In the Racing Line Basics article we covered what a racing line is exactly and why we try to adopt it. However, there is another line we can take around a corner that can not only be faster, but also regarded as safer.
This line is known as the squaring off, or late apex line. Along with why turning in later is beneficial, I’ll also briefly cover a very typical trait that a lot of riders adopt; turning in too early.
As the above heading would suggest, the late apex and squaring off line is exactly that. With this line we want to pick a later apex (so apex is further around the corner) and square off the corner. As you can see from the picture below, rather than the long curved nature of the racing line, the late apex line sees you running deeper into the corner and turning quicker to get onto your chosen line.
This is beneficial for a number of reasons:
Smaller lean angles and for less time: By turning the bike quicker and deeper into the corner you not only have the potential to start picking the bike up much earlier in the turn (sometimes before the apex), but you also don’t actually have to lean as far.
This means you are not at high lean angles for as long as you would be if you turned earlier and slower, and you are also leaning less. This reduction in lean angle helps you in a few ways:
Get on the gas harder, earlier: A deeper and quicker turn-in sees the bike pointing much further up the track at the apex than it would be if you took the traditional racing line, and because you are pointing further up the road you can get on the power harder much earlier with less fear of running wide on the exit.
The traditional racing line will often have you on stalled gas way past the apex because you still need to keep turning the bike to get it pointed up the track before you can apply any meaningful power.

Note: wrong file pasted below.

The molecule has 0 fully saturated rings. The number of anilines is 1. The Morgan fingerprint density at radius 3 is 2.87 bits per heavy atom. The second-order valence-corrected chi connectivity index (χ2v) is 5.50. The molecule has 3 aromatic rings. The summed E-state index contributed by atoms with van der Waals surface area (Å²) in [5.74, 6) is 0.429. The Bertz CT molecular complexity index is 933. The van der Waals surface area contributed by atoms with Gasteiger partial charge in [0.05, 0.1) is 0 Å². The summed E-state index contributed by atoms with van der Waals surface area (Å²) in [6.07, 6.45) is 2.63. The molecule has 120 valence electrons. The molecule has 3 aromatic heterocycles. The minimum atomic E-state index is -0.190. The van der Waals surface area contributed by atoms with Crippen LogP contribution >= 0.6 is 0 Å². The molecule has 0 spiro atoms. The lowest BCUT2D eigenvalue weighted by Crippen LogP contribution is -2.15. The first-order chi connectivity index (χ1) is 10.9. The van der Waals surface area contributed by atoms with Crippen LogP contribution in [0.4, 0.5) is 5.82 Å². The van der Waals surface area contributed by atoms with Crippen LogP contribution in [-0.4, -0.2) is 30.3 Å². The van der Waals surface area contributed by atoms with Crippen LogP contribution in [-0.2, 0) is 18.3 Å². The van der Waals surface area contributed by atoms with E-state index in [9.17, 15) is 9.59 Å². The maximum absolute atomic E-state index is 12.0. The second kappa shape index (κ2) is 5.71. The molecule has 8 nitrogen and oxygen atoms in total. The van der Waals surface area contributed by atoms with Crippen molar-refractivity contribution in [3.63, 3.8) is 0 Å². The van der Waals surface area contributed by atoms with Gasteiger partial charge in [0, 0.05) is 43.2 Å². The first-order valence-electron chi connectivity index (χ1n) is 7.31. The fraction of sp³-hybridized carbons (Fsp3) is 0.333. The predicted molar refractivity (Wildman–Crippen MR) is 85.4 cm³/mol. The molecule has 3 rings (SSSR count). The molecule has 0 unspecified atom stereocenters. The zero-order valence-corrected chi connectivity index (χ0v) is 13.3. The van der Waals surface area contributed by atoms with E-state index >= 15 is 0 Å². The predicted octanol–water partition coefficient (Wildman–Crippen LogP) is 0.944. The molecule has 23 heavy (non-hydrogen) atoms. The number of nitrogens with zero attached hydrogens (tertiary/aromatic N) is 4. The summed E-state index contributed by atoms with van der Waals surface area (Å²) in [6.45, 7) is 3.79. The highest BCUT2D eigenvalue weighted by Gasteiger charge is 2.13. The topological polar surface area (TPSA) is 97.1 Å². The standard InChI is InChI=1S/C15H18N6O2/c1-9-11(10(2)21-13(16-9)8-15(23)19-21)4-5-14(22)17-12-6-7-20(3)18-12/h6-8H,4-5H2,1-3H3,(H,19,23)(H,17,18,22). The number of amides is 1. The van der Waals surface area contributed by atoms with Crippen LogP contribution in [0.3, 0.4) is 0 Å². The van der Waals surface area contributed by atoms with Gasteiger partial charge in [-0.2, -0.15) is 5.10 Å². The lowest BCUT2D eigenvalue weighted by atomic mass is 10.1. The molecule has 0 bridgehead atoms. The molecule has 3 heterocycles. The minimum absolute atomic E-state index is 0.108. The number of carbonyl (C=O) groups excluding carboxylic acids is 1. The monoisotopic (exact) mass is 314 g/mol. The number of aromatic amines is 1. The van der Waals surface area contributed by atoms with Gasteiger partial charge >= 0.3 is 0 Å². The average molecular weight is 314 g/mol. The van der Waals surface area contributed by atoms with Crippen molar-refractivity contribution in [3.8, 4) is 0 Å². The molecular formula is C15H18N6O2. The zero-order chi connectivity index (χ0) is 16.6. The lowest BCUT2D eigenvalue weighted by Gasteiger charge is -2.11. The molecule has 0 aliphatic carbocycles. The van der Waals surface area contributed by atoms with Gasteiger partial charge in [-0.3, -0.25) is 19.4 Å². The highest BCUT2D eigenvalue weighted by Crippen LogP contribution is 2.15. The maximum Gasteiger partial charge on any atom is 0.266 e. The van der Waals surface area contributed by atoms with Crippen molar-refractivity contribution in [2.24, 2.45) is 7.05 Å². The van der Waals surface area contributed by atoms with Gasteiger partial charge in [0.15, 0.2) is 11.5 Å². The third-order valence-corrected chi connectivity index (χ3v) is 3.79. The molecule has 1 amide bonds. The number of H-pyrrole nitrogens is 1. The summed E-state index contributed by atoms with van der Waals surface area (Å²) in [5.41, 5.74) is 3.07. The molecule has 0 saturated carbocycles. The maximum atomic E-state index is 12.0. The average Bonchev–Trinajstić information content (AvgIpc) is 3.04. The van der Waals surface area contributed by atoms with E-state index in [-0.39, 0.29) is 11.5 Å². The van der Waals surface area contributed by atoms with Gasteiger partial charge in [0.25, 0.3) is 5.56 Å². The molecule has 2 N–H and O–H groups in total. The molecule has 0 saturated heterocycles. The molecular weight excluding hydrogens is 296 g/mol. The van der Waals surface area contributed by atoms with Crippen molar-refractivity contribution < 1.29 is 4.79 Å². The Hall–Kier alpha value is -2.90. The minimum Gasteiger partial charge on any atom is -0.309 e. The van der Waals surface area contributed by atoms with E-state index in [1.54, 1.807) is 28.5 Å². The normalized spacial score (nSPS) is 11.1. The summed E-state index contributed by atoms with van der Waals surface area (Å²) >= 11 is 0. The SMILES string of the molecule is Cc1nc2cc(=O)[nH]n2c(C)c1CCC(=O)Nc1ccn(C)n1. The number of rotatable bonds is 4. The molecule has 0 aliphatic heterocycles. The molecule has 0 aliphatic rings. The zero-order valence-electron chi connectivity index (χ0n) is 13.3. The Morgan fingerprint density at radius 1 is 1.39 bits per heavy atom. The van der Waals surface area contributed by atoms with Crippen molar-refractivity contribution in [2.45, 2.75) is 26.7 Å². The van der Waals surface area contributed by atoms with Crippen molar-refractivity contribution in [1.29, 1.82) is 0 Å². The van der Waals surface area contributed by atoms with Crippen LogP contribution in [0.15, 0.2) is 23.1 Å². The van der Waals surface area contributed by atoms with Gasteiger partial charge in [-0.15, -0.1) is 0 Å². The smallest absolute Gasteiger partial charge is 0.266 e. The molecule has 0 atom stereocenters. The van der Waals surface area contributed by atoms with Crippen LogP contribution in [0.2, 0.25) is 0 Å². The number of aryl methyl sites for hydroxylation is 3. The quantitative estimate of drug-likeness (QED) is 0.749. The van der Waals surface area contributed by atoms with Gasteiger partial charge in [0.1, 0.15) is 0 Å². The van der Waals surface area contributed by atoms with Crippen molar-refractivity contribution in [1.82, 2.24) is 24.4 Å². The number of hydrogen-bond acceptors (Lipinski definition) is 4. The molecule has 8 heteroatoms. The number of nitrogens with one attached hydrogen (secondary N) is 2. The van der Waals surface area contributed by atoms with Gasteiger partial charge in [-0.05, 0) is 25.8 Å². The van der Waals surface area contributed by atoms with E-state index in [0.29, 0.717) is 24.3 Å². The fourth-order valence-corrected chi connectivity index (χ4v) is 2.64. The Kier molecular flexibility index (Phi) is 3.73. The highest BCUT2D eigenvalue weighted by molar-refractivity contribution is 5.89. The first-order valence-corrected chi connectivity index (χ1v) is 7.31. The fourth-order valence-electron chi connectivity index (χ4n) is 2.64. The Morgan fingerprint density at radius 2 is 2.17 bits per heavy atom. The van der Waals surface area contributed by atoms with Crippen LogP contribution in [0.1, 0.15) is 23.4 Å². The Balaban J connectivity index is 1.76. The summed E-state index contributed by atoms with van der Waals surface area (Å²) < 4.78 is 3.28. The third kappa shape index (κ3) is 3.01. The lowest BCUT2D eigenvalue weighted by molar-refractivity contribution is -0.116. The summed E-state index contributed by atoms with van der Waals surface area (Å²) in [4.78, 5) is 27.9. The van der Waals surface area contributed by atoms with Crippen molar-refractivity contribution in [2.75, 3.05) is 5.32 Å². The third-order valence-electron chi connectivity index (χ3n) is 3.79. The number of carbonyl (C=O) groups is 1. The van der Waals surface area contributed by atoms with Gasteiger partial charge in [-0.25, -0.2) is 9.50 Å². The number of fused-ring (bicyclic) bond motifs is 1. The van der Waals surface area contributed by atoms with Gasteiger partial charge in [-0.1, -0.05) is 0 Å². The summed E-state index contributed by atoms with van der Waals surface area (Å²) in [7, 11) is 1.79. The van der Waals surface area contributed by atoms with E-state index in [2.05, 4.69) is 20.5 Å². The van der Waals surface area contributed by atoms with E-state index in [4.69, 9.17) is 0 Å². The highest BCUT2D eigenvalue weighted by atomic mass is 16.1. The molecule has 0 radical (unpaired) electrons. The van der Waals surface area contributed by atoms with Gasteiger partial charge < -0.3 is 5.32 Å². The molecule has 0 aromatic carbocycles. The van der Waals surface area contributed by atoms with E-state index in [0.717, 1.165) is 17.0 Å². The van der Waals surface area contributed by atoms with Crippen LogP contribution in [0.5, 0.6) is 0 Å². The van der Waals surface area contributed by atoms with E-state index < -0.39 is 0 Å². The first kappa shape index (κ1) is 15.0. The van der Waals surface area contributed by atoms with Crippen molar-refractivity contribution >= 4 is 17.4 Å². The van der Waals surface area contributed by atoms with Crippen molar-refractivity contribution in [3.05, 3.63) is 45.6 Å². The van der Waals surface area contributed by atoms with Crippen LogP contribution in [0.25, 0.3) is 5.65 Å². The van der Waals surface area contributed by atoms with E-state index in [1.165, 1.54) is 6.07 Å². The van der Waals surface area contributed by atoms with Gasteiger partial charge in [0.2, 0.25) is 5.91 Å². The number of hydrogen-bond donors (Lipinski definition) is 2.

It’s often the quickest line: If we’re talking about a rider who is already maximising corner entry, the speed they enter the corner would actually have to be slower than the traditional racing line because the initial turn in is a smaller radius turn, so in order to make the turn they’d need to scrub off a little more speed.
However, this speed loss on entry is regained and surpassed on the exit because they are able to get back on the gas harder, much earlier.
If you took two bikes with identical performance and had one of them take the classic racing line and the other the late apex, squaring off line, the rider taking the late apex line would actually be ahead by the time they had reached the next turn, if the corner they had just left had any meaningful straight after it.
You won’t see racers taking this line very often because it would leave the door open to being overtaken on the brakes, but what you might see in a race is the overtaken rider running a little deeper into the turn and squaring it off to get back ahead before the next turn.
If a corner is followed shortly by a second corner – meaning there isn’t a great deal of acceleration out of the first – scrubbing off more speed to square off the corner won’t necessarily be the best course of action. You must compromise between squaring off the corner and running in faster with the traditional racing line. You should, however, always be thinking about the exit drive out of the second corner so you can ideally position yourself to get the best drive possible from it, which is where it matters most.
As a comfort blanket, many riders turn in earlier as they instinctively feel it is the safest way to approach and enter a corner.
The problems start to occur once you hit your apex and you start to exit the turn. A tight entry line (created by turning in too early) means on the exit your bike is going to be pointing more towards the edge of the track as opposed to pointing up the track to the next bend.
What’s worse is because you feel safer on the entry you take in more speed, meaning your exit speed is more than likely higher, and coupled with an exit line that sees you pointing way off the track, it could trigger some panic buttons and cause you to do something silly. So consciously trying not to turn in too early is always something to be mindful of.
It should be known that the majority of time made up on the track is done on the exit of the turns for learning riders, so knowing how much harder and earlier we can get on the throttle on a lot of corners when using the late apex line means it’s something you should definitely try and add to your track riding arsenal.
Squaring off is not the be all and end all of cornering and it will have different benefits for different sizes and styles of bike, but if it allows you to go quicker in just 50% of the corners at your favourite track then in my opinion it is well worth being aware of this riding technique and trying to incorporate it.